Determining Child Support in Arizona: Legal Guidelines and Considerations

Determining Child Support in Arizona: Legal Guidelines and Considerations

A divorce or a legal separation significantly changes family circumstances, especially for a couple with children. Parents don’t need the family court to tell them about their responsibilities and how to co-parent. Yet, most divorcing couples can’t agree on child support and child custody issues.

Additionally, most divorcing parents are unaware of the legal guidelines and considerations related to child support. They are not familiar with how the courts determine the specific child support amount, how long they should pay it, and if it is possible to change the amount.

Accordingly, the law provides some guidelines for determining child support. These guidelines vary from state to state hence it is important to understand the guidelines applicable in your state. Arizona’s new child support guidelines became effective January 1, 2022. The updated guidelines seek to ensure child support contributions are proportional to the respective parent’s incomes.

What is Child Support?

Arizona laws require custodial and noncustodial parents to provide necessary financial support for the upbringing of their minor children. This is regardless of whether the children are biological or adopted or whether the parents are married or unmarried. Child support requirements apply regardless of whether the parents are divorced or separated in a family court or through mediation.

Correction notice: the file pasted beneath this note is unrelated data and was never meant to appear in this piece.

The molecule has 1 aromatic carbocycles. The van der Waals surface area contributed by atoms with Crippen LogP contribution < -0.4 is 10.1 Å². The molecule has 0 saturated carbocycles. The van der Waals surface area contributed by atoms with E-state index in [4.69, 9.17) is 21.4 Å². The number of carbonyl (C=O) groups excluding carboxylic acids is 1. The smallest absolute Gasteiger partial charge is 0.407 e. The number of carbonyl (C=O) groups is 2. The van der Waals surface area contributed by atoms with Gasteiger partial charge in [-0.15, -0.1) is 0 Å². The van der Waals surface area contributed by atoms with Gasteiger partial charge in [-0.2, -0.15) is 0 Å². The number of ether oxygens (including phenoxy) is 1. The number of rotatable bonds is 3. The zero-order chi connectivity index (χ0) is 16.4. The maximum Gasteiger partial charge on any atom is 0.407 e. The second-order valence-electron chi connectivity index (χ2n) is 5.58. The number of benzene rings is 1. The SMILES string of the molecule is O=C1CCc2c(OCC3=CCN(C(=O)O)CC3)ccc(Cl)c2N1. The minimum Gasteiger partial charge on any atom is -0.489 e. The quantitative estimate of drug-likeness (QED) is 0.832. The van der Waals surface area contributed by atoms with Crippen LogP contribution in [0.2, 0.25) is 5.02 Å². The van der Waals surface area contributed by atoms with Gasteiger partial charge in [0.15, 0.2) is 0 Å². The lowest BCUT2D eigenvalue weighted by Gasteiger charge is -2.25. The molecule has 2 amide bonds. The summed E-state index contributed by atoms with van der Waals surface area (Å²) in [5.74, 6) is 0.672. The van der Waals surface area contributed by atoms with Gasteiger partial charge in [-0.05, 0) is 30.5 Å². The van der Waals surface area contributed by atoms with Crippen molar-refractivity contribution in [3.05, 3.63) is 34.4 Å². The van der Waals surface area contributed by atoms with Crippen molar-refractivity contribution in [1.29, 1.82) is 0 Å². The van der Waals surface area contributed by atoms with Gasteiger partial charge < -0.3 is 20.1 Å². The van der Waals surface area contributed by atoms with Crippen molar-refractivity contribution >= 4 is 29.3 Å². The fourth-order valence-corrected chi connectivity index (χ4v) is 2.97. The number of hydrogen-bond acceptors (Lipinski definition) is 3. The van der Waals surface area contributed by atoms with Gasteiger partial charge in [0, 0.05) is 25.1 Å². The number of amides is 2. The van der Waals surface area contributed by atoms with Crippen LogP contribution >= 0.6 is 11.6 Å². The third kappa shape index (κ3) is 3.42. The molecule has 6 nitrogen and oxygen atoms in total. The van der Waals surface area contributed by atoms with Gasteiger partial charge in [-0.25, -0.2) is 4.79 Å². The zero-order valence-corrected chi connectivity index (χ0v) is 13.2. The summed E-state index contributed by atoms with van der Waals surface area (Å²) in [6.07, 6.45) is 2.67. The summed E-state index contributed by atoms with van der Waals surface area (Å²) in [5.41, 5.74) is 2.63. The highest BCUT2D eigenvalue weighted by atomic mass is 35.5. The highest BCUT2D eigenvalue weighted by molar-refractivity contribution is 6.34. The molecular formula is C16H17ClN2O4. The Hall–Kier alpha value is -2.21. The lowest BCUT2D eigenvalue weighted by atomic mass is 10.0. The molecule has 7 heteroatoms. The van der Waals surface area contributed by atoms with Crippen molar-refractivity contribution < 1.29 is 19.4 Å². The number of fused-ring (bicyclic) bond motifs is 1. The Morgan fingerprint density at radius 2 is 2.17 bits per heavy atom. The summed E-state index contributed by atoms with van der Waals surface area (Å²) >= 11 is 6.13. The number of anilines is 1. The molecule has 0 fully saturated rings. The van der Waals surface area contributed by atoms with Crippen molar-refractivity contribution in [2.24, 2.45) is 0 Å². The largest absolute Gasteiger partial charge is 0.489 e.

While child support is often payments made to the custodian parent or guardian, they are primarily for the benefit of the child and not the receiving parent or guardian. The state of Arizona uses the ‘Income Share Model’ to calculate child support. The model determines the total child support amount based on the usual cost of raising a child and the parent’s combined incomes.

After determining the total amount, the model calculates the specific percentage that each parent must pay based on their respective income. However, other factors can affect the total amount an individual parent should pay, including the number of days a child spends with the parent and whether there are extra expenses such as child healthcare expenses.

Child Support Orders

A child support order outlines the child support arrangement. In Arizona, a child support order is a written document that the court issues indicating;

  • Which parent is to pay child support
  • Who receives the child support payments on behalf of the children
  • The payment amount
  • How often the payment must be made

The Purpose of Arizona Child Support Guidelines

Arizona’s child support guidelines have four specific purposes, including:

1) To establish a standard of support for children consistent with the reasonable needs of children and the ability of parents to pay.

2) To make child support orders consistent for individuals in similar circumstances.

3) To give parents and courts guidance in establishing child support orders and promoting settlements.

4) To comply with state and federal laws and all related amendments.

Arizona Child Support Guidelines Premises

The state of Arizona’s child support guidelines are based on some considerations, including:

  • The guidelines apply to all children for whom the parents have a legal obligation to support. They apply regardless of whether the children are biological or adopted, and whether the parents are married or unmarried. However, support for a step-child is voluntary.
  • Child support has priority over all other financial obligations. A parent’s other financial obligations are not a consideration when determining child support